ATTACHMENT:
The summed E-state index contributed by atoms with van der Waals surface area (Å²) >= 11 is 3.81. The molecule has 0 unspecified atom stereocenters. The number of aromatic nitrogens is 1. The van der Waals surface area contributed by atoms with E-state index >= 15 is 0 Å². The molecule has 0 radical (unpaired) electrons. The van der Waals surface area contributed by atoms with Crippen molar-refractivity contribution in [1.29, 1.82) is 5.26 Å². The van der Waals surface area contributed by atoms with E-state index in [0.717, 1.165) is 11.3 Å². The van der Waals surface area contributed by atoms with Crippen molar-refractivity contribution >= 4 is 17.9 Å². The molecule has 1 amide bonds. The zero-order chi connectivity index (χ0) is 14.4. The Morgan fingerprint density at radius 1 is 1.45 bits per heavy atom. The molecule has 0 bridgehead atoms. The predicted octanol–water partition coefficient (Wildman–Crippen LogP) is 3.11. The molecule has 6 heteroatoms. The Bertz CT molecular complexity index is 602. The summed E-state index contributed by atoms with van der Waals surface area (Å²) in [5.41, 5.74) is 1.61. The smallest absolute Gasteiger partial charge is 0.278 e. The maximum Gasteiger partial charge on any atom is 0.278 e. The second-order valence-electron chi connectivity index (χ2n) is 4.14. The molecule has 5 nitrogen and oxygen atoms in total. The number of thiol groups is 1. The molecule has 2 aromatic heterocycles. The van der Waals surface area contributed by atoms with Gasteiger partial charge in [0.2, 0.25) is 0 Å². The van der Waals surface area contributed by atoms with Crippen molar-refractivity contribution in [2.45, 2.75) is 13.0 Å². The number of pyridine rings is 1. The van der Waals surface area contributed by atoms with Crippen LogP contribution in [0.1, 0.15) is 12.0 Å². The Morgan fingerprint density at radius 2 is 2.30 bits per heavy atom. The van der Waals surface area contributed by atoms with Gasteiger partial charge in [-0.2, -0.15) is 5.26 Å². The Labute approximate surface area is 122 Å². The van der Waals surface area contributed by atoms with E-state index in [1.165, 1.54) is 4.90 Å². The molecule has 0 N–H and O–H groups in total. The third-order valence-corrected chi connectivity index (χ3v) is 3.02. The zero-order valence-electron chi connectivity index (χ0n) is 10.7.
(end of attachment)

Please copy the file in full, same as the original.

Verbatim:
The summed E-state index contributed by atoms with van der Waals surface area (Å²) >= 11 is 3.81. The molecule has 0 unspecified atom stereocenters. The number of aromatic nitrogens is 1. The van der Waals surface area contributed by atoms with E-state index >= 15 is 0 Å². The molecule has 0 radical (unpaired) electrons. The van der Waals surface area contributed by atoms with Crippen molar-refractivity contribution in [1.29, 1.82) is 5.26 Å². The van der Waals surface area contributed by atoms with E-state index in [0.717, 1.165) is 11.3 Å². The van der Waals surface area contributed by atoms with Crippen molar-refractivity contribution >= 4 is 17.9 Å². The molecule has 1 amide bonds. The zero-order chi connectivity index (χ0) is 14.4. The Morgan fingerprint density at radius 1 is 1.45 bits per heavy atom. The molecule has 0 bridgehead atoms. The predicted octanol–water partition coefficient (Wildman–Crippen LogP) is 3.11. The molecule has 6 heteroatoms. The Bertz CT molecular complexity index is 602. The summed E-state index contributed by atoms with van der Waals surface area (Å²) in [5.41, 5.74) is 1.61. The smallest absolute Gasteiger partial charge is 0.278 e. The maximum Gasteiger partial charge on any atom is 0.278 e. The second-order valence-electron chi connectivity index (χ2n) is 4.14. The molecule has 5 nitrogen and oxygen atoms in total. The number of thiol groups is 1. The molecule has 2 aromatic heterocycles. The van der Waals surface area contributed by atoms with Gasteiger partial charge in [0.2, 0.25) is 0 Å². The van der Waals surface area contributed by atoms with Crippen molar-refractivity contribution in [2.45, 2.75) is 13.0 Å². The number of pyridine rings is 1. The van der Waals surface area contributed by atoms with Crippen LogP contribution in [0.1, 0.15) is 12.0 Å². The Morgan fingerprint density at radius 2 is 2.30 bits per heavy atom. The van der Waals surface area contributed by atoms with Gasteiger partial charge in [-0.2, -0.15) is 5.26 Å². The Labute approximate surface area is 122 Å². The van der Waals surface area contributed by atoms with E-state index in [1.165, 1.54) is 4.90 Å². The molecule has 0 N–H and O–H groups in total. The third-order valence-corrected chi connectivity index (χ3v) is 3.02. The zero-order valence-electron chi connectivity index (χ0n) is 10.7.